Maldives Bay Pvt Ltd v MIRA [2023] SC 12

On 5 April 2023, the Supreme Court handed down the judgement in a case which provided clarity on the interpretation of Section 15 of the Goods and Services Tax Act1 (“GST Act”), holding that Tourism Goods and Service Tax (“TGST”) can only be levied on goods and services of a tourist established supplied to a tourist.


  1. A dispute arose between Maldives Bay Pvt Ltd (“Maldives Bay”) – operator of Angsana Velavaru tourist resort, and Maldives Inland Revenue Authority (“MIRA”) with regards to the applicable rate of GST to the supply of certain capital assets (which included sand barges and fire pumps) by Maldives Bay to Sanctuary Sands Maldives Pvt Ltd – the owner of the tourist resort.
  2. Maldives Bay had charged GST on the supplies in question at the general sector GST rate of 6%. However, the invoices issued by Maldives Bay stated the TIN of Angsana Velavaru which is registered for the tourism sector.
  3. MIRA’s position was that GST must be charged on the supplies at the tourism sector rate of 12% as the TIN stated in the invoices issued to Angsana Velavaru, and as Maldives Bay had not registered for general sector GST.
  4. Maldives Bay contested the MIRA’s decision on the grounds that the assets were not supplied by Angsana Velavaru and therefore are not tourism sector goods. The Tax Appeal Tribunal decided that the assets supplied by Maldives Bay are not considered to be “tourism goods” according to Section 15(a)(1) and Section 15(a)(2) of the GST Act.
  5. On appeal by MIRA at the High Court, the Tax Appeal Tribunal’s decision was overturned.
  6. The High Court found that goods and services supplied by Maldives Bay are presumed to be tourism goods and services as the company’s main business is the operation of the tourist resort and as it is registered for GST in the tourism sector. The High Court’s such findings were also based on the fact that the invoices issued by Maldives Bay included a tourism sector TIN.


The issue before the Supreme Court was whether the goods supplied by Maldives Bay to Sanctuary Sands were subject to GST at the tourist sector rate of 12% or at the general sector rate of 6%.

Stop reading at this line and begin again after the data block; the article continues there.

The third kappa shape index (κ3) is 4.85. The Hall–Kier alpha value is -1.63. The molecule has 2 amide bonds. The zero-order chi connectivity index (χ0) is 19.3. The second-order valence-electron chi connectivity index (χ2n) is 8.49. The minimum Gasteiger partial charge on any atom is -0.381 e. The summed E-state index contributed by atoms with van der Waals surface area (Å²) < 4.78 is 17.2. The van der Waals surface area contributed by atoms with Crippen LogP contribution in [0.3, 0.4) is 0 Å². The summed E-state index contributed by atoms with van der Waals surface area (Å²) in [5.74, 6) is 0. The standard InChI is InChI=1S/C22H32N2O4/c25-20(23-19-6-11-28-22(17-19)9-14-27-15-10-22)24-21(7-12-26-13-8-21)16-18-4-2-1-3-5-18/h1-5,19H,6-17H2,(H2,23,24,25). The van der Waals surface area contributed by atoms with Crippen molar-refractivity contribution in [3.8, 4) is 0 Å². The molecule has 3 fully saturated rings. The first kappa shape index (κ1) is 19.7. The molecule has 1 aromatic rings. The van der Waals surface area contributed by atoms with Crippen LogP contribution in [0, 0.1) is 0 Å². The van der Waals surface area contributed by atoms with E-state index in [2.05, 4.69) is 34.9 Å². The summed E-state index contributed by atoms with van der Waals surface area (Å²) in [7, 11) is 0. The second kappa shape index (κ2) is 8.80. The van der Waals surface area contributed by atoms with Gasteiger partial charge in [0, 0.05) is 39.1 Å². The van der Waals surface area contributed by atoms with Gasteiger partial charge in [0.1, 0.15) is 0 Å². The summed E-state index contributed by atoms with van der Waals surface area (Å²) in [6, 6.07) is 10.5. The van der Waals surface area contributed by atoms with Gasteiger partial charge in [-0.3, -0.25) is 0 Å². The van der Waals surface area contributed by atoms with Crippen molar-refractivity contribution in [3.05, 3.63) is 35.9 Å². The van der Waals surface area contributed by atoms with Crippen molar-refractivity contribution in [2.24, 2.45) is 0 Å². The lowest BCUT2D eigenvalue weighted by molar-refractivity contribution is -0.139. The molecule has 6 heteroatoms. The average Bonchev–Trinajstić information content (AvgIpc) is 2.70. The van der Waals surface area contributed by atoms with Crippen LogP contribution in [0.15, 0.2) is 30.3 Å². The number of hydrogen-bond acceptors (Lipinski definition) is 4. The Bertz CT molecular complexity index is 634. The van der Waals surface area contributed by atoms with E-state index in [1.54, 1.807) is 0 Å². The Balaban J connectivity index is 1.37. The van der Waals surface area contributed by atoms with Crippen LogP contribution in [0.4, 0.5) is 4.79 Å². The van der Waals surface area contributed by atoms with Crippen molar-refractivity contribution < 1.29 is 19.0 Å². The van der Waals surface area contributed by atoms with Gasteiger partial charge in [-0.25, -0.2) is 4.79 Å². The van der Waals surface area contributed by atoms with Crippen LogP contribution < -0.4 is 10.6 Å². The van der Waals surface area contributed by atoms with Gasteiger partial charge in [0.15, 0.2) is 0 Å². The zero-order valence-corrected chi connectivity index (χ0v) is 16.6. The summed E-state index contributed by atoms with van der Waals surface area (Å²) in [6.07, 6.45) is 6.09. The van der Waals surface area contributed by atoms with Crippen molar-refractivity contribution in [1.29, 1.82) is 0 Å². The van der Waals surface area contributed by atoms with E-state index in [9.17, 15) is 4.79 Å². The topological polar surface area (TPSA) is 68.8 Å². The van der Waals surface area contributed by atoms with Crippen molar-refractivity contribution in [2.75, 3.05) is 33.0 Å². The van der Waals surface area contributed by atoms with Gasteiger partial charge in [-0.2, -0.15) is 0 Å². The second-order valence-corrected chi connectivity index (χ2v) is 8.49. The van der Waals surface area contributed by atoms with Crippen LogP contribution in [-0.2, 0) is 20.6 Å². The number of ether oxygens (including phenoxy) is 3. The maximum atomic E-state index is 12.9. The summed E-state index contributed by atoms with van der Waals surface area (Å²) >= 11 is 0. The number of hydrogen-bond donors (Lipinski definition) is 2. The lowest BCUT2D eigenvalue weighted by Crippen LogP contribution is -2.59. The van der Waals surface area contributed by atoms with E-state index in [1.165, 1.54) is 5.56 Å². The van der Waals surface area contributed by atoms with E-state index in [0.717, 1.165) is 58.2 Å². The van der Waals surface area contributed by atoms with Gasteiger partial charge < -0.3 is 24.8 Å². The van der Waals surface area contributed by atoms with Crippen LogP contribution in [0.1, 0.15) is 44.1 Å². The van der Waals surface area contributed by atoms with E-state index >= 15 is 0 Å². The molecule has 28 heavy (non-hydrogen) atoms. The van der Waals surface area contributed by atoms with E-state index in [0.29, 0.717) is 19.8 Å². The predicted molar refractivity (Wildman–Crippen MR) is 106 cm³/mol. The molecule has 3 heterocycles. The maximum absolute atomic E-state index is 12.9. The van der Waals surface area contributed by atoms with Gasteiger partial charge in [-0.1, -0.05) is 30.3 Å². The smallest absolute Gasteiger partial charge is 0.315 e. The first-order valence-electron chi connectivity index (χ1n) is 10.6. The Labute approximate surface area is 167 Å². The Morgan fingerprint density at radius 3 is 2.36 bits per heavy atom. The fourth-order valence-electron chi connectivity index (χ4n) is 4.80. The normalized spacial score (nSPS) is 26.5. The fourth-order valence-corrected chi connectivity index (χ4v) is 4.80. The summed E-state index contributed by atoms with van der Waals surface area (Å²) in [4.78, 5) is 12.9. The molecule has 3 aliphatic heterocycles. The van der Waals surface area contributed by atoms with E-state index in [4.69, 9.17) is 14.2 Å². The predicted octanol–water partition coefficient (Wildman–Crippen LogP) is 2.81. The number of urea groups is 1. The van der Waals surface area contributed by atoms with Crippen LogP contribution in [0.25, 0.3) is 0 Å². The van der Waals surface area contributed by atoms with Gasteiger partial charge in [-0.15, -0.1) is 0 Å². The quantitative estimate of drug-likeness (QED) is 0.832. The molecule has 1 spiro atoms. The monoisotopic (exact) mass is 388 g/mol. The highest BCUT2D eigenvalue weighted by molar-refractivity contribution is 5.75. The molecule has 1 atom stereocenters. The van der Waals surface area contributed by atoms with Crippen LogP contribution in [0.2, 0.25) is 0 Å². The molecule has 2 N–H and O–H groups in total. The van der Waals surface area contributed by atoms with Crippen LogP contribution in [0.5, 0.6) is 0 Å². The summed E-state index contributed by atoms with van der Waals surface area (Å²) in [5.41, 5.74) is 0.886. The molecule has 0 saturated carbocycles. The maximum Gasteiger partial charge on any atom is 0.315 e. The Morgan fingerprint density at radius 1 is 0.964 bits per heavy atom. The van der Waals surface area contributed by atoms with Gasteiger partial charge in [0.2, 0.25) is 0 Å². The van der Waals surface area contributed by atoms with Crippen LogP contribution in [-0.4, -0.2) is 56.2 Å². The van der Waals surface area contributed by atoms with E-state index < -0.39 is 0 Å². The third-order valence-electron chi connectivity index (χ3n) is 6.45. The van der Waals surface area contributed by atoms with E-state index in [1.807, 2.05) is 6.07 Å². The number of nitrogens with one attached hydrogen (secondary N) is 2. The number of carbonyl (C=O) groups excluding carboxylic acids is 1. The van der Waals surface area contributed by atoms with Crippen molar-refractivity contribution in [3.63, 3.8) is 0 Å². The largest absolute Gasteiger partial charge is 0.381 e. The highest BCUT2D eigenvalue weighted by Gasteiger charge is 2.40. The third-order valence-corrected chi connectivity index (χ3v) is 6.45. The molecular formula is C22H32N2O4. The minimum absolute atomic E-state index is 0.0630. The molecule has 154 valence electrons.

Supreme Court’s Decision

  • The Supreme Court unanimously allowed the appeal by Maldives Bay, holding that the tourism GST rate will be applicable to goods and services that are supplied to customers of tourist establishments, i.e. tourists, registered at the Ministry of Tourism.
  • The Court observed that the assets in question were supplied under the lease agreement entered into between Maldives Bay and Sanctuary Sands, and that MIRA never contested the fact that the sale of the assets were capital expenditures of the resort for which the lessor is responsible under the agreement. It was also observed by the Court that these assets were not supplied to the customers of the tourist establishment, but to the owner of the tourist resort.
  • Furthermore, the Court noted that although Maldives Bay has not registered for the general sector, MIRA may register Maldives Bay to the correct sector of GST as MIRA does in other cases where a taxpayer had registered to the wrong sector.
  • In summary, the Supreme Court held that:
    • The GST rate under the GST Act is determined based on the nature of goods and services supplied by a taxable activity, and not by reference to the sector for which a taxpayer may have registered nor based on the TIN number used by the taxpayer. Hence, the tourism sector GST rate is only applicable to goods and services supplied by a tourist establishment to its customers. 
    • No tax can be levied unless it is provided in a statute enacted by the Parliament and the same rule also applies when determining which of the two GST rates to apply.
    • Where a taxpayer has registered under the wrong sector of GST, MIRA may follow its general practice of registering the taxpayer to the correct sector and there are no legal barriers to that practice of MIRA. 


This is the first ever case decided by the Supreme Court concerning the imposition of GST. GST is imposed under 2 main categories: tourism GST and general GST, where the rates also differ. Under Section 15(a)(1) of the GST Act – the section relevant to this case – the TGST is applicable to tourism establishments (i.e. taxable activity) authorised by the Ministry of Tourism. As such, it was necessary to make a distinction between the supplies made by the taxable activity and the person conducting that taxable activity. The Supreme Court’s judgement makes it clear that the distinction must be made based on the nature of the goods and services offered by the taxable activity. On that basis, the Supreme Court concluded that the tourism sector GST can only be levied on the goods and services supplied to the customers of the tourism establishment, i.e. tourists. 

The Court also highlighted the importance of the very fundamental nature of the tax mechanism in the Maldives contained in Article 97(b) of the Constitution which provides that the State can only levy a tax if a statute enacted by the Parliament of the Maldives so provides. 

Maldives Bay was represented by the lawyers of CTL Strategies LLP in these proceedings.


  1. Act Number 10/2011.